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8.3. Managing The Product Range

The product life cycle (PLC) is a useful concept to describe how products progress from introduction through to obsolescence. The theory is that products, like living things, have a natural life cycle beginning with introduction, going through a growth phase, reaching maturity, then going into decline, and finally becoming obsolete. Marketing Assignment Help Order Now In the introduction phase, the product's sales grow slowly, and the profit will be small or negative because of heavy promotion costs and production inefficiencies. If the product is very new, there will also be the need to persuade retailers and others to stock the product. In the growth stage, there will be a rapid increase in sales as the product becomes better known. At this stage profits begin to grow, but competition will also be entering the market so the producer may now need to think about adapting the product to meet the competitive threat.

In the maturity phase the product is well known and well established: at this point the promotional spend eases off and production economies of scale become established. By this time competitors will almost certainly have entered the market, so the firm will need to develop a new version of the product. In the decline phase, the product is losing market share and profitability rapidly. At this stage the marketer must decide whether it is worthwhile supporting the product for a little longer, or whether it should be allowed to disappear; supporting a product for which there is little natural demand is very unprofitable, but sometimes products can be revived and relaunched, perhaps in a different market. The assumption is that all products exhibit this life cycle, but the timescale will vary from one product to the next. Some products, for example computer games, may go through the entire life cycle in a matter of months. Others, like pitta bread, have a life cycle measured in thousands of years, and may never become obsolete. The product life cycle concept is a useful way of looking at product development, but like many simple theories it has a number of flaws:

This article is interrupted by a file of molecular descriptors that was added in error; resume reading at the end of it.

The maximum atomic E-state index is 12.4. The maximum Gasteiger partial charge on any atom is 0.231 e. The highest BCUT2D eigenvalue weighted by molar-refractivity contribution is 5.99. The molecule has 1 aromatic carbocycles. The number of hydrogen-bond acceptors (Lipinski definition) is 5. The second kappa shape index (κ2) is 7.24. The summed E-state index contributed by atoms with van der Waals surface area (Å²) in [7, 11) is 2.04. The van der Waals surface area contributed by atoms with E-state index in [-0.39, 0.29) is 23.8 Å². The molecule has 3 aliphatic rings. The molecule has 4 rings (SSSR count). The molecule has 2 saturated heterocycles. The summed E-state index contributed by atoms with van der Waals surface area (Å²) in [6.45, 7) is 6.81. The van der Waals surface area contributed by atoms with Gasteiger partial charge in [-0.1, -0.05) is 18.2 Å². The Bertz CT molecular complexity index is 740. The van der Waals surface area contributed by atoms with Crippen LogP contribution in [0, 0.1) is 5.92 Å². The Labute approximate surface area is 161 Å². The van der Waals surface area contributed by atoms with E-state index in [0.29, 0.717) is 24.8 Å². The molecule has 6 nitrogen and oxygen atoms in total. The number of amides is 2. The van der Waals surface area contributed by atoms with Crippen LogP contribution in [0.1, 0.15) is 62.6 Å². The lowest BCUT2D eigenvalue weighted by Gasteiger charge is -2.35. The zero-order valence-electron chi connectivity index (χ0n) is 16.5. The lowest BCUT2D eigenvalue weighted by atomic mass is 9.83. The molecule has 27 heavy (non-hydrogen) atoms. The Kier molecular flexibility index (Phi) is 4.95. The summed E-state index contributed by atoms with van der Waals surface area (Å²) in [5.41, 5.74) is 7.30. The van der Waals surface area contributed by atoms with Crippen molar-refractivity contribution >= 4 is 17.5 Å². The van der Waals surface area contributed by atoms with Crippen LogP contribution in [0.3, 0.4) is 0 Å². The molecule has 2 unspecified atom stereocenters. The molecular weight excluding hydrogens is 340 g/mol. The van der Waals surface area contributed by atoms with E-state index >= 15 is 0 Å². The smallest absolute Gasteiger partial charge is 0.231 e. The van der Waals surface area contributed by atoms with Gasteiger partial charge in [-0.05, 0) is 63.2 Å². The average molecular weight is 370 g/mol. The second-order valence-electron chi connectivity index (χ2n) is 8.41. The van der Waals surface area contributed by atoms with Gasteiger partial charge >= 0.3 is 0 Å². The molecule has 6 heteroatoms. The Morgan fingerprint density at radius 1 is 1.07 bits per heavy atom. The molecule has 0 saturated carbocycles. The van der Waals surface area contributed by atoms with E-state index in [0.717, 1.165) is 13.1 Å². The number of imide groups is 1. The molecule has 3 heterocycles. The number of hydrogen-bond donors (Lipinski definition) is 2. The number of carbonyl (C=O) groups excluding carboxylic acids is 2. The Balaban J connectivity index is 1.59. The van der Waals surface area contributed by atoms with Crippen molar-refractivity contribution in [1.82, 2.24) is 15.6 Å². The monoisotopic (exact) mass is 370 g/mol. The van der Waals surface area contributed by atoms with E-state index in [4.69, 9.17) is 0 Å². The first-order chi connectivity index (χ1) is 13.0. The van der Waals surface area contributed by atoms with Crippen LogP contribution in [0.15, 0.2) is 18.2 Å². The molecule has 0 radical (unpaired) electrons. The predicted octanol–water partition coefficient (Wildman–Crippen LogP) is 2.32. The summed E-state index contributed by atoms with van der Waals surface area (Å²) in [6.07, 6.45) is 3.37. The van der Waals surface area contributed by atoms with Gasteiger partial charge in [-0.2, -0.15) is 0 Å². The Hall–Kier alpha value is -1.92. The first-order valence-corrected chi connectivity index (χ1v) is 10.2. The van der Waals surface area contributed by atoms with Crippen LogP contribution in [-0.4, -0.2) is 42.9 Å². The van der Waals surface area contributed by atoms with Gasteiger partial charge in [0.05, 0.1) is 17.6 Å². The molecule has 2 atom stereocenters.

• The theory assumes that changes in consumer preference go only one way, and that there is no swing back to an earlier preference. Some clothing fashions return after a few years, and some styles of music enjoy periodic revivals, but also some traditional products can suddenly become popular again, often following advertising campaigns based on nostalgia.
  • The model assumes that nobody does anything to revive the product when it begins to decline or be superseded by other products. Most marketers would look at their declining products and decide whether a revival is possible, or worthwhile.
  • The model looks at only one product, whereas most marketing managers have to balance the demands of many differing products, and decide which ones are most likely to yield the best return on investment.

To answer some of these criticisms, Enis et al.3 re-designed the product life cycle. In this more detailed model, the maturity phase now includes a section of maintenance, and one of proliferation. Maintenance is where the marketing manager is using various tactics (sometimes called mid-life kickers) to keep the product in the public eye and maintain sales, and proliferation is where the firm introduces variations on the original product in order to extend the life cycle. Sometimes these maintenance tactics will keep the product alive and successful for many years, but eventually the PLC theory implies that the product will be superseded and will go into decline. Note here that the PLC concept is useful to describe what is happening, but is not much use for predicting what is going to happen, since it is virtually impossible to tell how long the maturity phase will continue. This makes it difficult to use as a decision-making device; marketers are not easily able to tell which part of the product life cycle the product currently occupies. A temporary fall-off in sales might be caused by extraneous factors such as recessions or new competitive activity, without actually heralding the beginning of the decline phase. Most firms produce several different products at the same time, and it is possible to superimpose the PLC diagrams for each product onto the graph to give a composite view of what is happening to the firm’s product portfolio. This will give a long-term overview, but the problems of prediction still remain; for many managers, a ‘snapshot’ of what is happening now is more useful. The Boston Consulting Group (BCG) developed a matrix for decision-making in these circumstances.